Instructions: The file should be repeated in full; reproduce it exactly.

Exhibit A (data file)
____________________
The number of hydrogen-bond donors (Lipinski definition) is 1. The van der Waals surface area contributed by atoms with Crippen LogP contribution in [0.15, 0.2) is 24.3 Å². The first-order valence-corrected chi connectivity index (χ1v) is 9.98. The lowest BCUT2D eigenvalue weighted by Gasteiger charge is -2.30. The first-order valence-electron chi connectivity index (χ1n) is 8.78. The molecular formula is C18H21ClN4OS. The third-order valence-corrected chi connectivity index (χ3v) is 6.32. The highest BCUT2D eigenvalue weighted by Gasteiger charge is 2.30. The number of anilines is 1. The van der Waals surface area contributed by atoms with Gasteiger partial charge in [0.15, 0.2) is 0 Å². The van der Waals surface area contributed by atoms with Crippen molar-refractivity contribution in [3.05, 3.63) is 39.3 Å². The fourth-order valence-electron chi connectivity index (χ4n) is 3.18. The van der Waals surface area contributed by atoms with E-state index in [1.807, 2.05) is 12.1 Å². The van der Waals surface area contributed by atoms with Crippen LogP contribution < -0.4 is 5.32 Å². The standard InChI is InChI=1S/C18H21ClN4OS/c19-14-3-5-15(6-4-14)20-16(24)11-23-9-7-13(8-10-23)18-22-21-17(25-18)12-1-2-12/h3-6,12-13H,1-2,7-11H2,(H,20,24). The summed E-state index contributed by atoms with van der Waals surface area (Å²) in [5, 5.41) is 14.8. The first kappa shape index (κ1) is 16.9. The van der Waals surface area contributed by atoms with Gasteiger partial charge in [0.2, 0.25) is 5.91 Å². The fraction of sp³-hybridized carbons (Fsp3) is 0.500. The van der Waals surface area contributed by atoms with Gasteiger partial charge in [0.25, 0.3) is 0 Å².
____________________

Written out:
The number of hydrogen-bond donors (Lipinski definition) is 1. The van der Waals surface area contributed by atoms with Crippen LogP contribution in [0.15, 0.2) is 24.3 Å². The first-order valence-corrected chi connectivity index (χ1v) is 9.98. The lowest BCUT2D eigenvalue weighted by Gasteiger charge is -2.30. The first-order valence-electron chi connectivity index (χ1n) is 8.78. The molecular formula is C18H21ClN4OS. The third-order valence-corrected chi connectivity index (χ3v) is 6.32. The highest BCUT2D eigenvalue weighted by Gasteiger charge is 2.30. The number of anilines is 1. The van der Waals surface area contributed by atoms with Gasteiger partial charge in [0.15, 0.2) is 0 Å². The van der Waals surface area contributed by atoms with Crippen molar-refractivity contribution in [3.05, 3.63) is 39.3 Å². The fourth-order valence-electron chi connectivity index (χ4n) is 3.18. The van der Waals surface area contributed by atoms with E-state index in [1.807, 2.05) is 12.1 Å². The van der Waals surface area contributed by atoms with Crippen LogP contribution < -0.4 is 5.32 Å². The standard InChI is InChI=1S/C18H21ClN4OS/c19-14-3-5-15(6-4-14)20-16(24)11-23-9-7-13(8-10-23)18-22-21-17(25-18)12-1-2-12/h3-6,12-13H,1-2,7-11H2,(H,20,24). The summed E-state index contributed by atoms with van der Waals surface area (Å²) in [5, 5.41) is 14.8. The first kappa shape index (κ1) is 16.9. The van der Waals surface area contributed by atoms with Gasteiger partial charge in [0.2, 0.25) is 5.91 Å². The fraction of sp³-hybridized carbons (Fsp3) is 0.500. The van der Waals surface area contributed by atoms with Gasteiger partial charge in [0.25, 0.3) is 0 Å².